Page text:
Benton was home to 25 saloons and 5 dance halls. As you can see from the photo, the structures were largely tents, making it easier for the crew to set up and take down the “towns” as the construction progressed.

The town was left behind by the railroad at the end of the summer and the only evidence of Benton’s existence is the 100 or so graves left behind.

The completion of the transcontinental railroad meant an explosion of population in the American West.

Whether it was workers who continued to work for the Union Pacific or new settlers, the growth of the railroad brought new people to towns across Wyoming.

By the time Wyoming was admitted to the Union on July 10, 1890, the Union Pacific was moving people, goods, and supplies across the state daily, enhancing communities and creating jobs.

The Golden Era of the Union Pacific Railroad
Construction on the Union Pacific Railroad in Wyoming
Part Two: The Golden Era
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Throughout the late nineteenth and early twentieth centuries, the railroad was the preferred method of travel, especially for long distances. In the 1900s, trains carried people separately on passenger trains versus freight trains which transported cargo.

In Wyoming, families would often board the train to visit family in other towns regularly well into the 1970s. This was partially due to the weather conditions, but also because it was so convenient to take the train and relax until you arrived at your destination.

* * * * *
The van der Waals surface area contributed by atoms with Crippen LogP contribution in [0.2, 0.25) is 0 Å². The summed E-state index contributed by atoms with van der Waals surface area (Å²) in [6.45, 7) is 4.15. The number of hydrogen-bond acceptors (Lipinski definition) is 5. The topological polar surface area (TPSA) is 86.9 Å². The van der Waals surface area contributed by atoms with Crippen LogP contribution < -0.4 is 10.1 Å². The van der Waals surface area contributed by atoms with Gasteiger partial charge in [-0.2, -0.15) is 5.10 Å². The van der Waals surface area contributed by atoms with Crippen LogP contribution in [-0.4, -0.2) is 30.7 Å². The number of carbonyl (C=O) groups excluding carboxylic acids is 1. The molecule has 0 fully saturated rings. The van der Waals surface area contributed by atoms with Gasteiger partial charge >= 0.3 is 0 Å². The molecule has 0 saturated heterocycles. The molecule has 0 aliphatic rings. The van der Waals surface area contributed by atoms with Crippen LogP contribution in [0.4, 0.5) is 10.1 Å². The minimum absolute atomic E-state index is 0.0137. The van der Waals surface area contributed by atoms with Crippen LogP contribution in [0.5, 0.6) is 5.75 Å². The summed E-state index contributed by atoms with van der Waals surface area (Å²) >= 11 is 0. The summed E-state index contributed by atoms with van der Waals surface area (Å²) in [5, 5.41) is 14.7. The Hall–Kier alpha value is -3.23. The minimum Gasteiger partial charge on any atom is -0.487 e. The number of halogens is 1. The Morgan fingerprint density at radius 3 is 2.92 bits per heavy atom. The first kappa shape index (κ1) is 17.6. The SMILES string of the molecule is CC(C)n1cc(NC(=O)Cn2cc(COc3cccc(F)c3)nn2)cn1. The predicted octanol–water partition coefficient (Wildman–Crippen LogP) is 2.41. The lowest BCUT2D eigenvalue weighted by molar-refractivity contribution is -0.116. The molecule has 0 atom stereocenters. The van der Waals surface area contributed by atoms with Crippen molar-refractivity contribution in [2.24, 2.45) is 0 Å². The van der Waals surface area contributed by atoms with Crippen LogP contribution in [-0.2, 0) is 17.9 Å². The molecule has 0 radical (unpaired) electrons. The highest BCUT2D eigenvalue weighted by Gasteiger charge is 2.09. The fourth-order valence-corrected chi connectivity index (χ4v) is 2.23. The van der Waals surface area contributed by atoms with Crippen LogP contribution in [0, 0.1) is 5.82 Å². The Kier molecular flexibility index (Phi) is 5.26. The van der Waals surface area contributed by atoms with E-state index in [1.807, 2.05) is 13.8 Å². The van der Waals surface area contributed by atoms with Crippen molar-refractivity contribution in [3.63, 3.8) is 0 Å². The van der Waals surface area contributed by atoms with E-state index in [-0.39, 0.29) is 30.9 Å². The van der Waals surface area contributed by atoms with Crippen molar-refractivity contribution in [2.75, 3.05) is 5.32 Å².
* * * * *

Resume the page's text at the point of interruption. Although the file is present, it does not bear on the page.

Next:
We always took the train to Laramie to visit family; it was so easy and it did not matter what the weather was, the train ran in all conditions.– Kenneth Klouda, retired Union Pacific Railroad Worker.

Improving technology changed how trains were powered: diesel-powered locomotives were developed in the early 1900s and by the 1930s they started replacing steam-powered locomotives for passenger trains. Freight trains transitioned to diesel locomotives after World War II. They are still the main type of locomotive used today.

Diesel locomotives are more powerful more efficient than steam locomotives.

They are also cheaper to maintain and do not require as many people to operate. Most modern freight trains can be run by just 2 people: a conductor and an engineer.

Here is a visual comparison of steam and diesel engines:

union pacific locomotives
Common Union Pacific Locomotives CCM

Unlike a freight train, a passenger train needed 2 crews: 1 to operate the train, and 1 to serve the passengers. A conductor was in charge of the whole train, an engineer operated the locomotive, and brakemen and firemen took care of various duties. A director managed the crew inside the train, helping the passengers. These included porters, stewards, clerks, and even cooks.

The Union Pacific made traveling by train a luxurious experience: separate cars for dining, sleeping, and traveling were beautifully furnished to offer passengers fine dining and accommodations that made traveling enjoyable.

Everyday items used on the trains or to promote the Union Pacific was branded with their logo.

Dishes, towels, glasses, even fun items like yoyos and games all had the UP logo as part of their design. In today's terms, Union Pacific created a lifestyle brand.